Ever since Psychology came to be studied as a separate branch of human knowledge, its nature has been defined differently by different experts.

(a) Psychology as the Science of Soul

The word, “Psychology” is derived from two Greek words, “Psyche’ which means soul and ‘logos’ which means talk about’ or ‘study’ of. So, the term means the ‘study of soul’. But, to define Psychology as the ‘science of soul’, is to defeat the very meaning of ‘science’. The nature and origin of soul are not known and thus ‘soul’ cannot be put to any scientific study. Soul is a metaphysical concept. Its basis is theology and accepts no logic. In this sense, Psychology becomes more of a religious pursuit than a scientific one.

Modern psychology, as James says, is ‘a psychology without a soul”.

(b). Psychology as the Science of Mind

In the 18th Century, Psychology was understood as the ‘study of mind’ or the ‘study of mental processes’. But soon it was felt that the term ‘mind’ is as vague as the term ‘soul’. Hume and Titchener reject the popular conception of mind as an entity or a substance. A man in the street looks upon mind as some agent which thinks, feels, wills and does many other things. Titchener is against this view. He says that mind is itself. not has, thoughts, feelings and wills. ‘Mind’ is only a short-hand name for all the mental processes. Thus the truths about the nature of ‘Mind’ have been interpreted subjectively, from person to person. So, to say that Psychology is the ‘study of mental processes’ is incomplete or one-sided because through this we cannot know the mental processes of other individuals. So, this definition is subjective, half-truth and very personal.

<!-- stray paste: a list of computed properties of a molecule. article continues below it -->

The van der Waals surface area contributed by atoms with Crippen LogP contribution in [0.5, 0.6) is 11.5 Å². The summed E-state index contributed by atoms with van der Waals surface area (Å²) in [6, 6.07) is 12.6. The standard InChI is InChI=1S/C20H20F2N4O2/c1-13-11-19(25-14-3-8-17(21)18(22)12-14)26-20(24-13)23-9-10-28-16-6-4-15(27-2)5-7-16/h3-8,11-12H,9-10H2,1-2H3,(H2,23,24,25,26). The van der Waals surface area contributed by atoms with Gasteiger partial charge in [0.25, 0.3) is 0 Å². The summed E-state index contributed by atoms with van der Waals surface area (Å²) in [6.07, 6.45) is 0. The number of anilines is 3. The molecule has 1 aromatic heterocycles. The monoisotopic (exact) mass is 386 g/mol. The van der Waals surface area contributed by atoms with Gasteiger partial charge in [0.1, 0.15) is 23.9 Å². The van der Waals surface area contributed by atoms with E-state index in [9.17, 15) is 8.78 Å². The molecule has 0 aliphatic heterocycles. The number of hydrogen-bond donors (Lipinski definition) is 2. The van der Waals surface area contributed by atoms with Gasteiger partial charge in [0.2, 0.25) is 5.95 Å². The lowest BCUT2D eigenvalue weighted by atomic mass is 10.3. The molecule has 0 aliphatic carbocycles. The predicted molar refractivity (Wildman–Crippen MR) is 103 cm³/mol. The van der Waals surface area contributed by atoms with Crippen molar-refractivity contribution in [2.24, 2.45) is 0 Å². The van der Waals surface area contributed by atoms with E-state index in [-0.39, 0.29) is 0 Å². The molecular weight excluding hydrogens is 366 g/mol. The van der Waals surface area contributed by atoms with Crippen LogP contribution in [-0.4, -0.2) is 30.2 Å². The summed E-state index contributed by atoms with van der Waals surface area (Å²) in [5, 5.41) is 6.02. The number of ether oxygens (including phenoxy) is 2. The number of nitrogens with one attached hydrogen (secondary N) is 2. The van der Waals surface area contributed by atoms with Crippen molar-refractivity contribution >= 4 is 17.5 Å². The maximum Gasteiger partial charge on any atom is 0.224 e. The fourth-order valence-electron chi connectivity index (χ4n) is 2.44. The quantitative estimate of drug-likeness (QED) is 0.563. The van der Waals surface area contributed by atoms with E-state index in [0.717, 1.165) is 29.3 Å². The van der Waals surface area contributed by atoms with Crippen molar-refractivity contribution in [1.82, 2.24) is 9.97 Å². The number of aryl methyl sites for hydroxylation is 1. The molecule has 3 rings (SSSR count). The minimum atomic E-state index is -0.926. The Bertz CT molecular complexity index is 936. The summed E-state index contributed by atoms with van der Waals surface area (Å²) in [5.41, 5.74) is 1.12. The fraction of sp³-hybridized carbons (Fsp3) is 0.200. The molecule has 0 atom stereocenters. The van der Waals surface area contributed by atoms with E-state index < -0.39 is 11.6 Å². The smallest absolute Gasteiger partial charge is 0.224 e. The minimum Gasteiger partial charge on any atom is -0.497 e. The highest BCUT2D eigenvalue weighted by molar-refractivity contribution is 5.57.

c) Psychology as the Science of Consciousness

Still later, Psychology was defined as the “Science of consciousness”.

The term ‘consciousness’ means our immediate awareness of any object. It is, to put simply, ‘mind- now’. But, this definition, too, was rejected as one-sided. The scope of psychology is not only limited to the conscious level but also extends to the sub-conscious and unconscious mind. These form the major portions and exert important influence on the behaviour of a person.

(d) Psychology as the Science of Behaviour

Psychology may be defined as the scientific study of behaviour is the science of behaviour.

Psychology as the science of behaviour studies the total response of the organism to different situations of life. In this sense, psychology studies behaviour- physical as well as mental, normal as well as abnormal, child behaviour as well as adult behaviour.

Many other psychologists like Watson, Pilsbury, Skinner, Munn, Crow and Crow have defined Psychology as a positive science of behaviour.

In the light of the above, Psychology may be defined as a positive and empirical science dealing with mental life and its external expression (behaviour).

In the words of Garret:

“Psychology is the study of human behaviour and its subject-matter is what people do and how and why they do.”

McDougall has also defined Psychology as “the positive science of conduct and behaviour.

” It is the science which aims “to give us better understanding and control of the behaviour of the organism as a whole.”

The changing concept of Psychology has been aptly described

by Woodworth in these words:

“First Psychology lost it soul, then it lost its mind, then it lost consciousness, it still has behaviour of a kind.”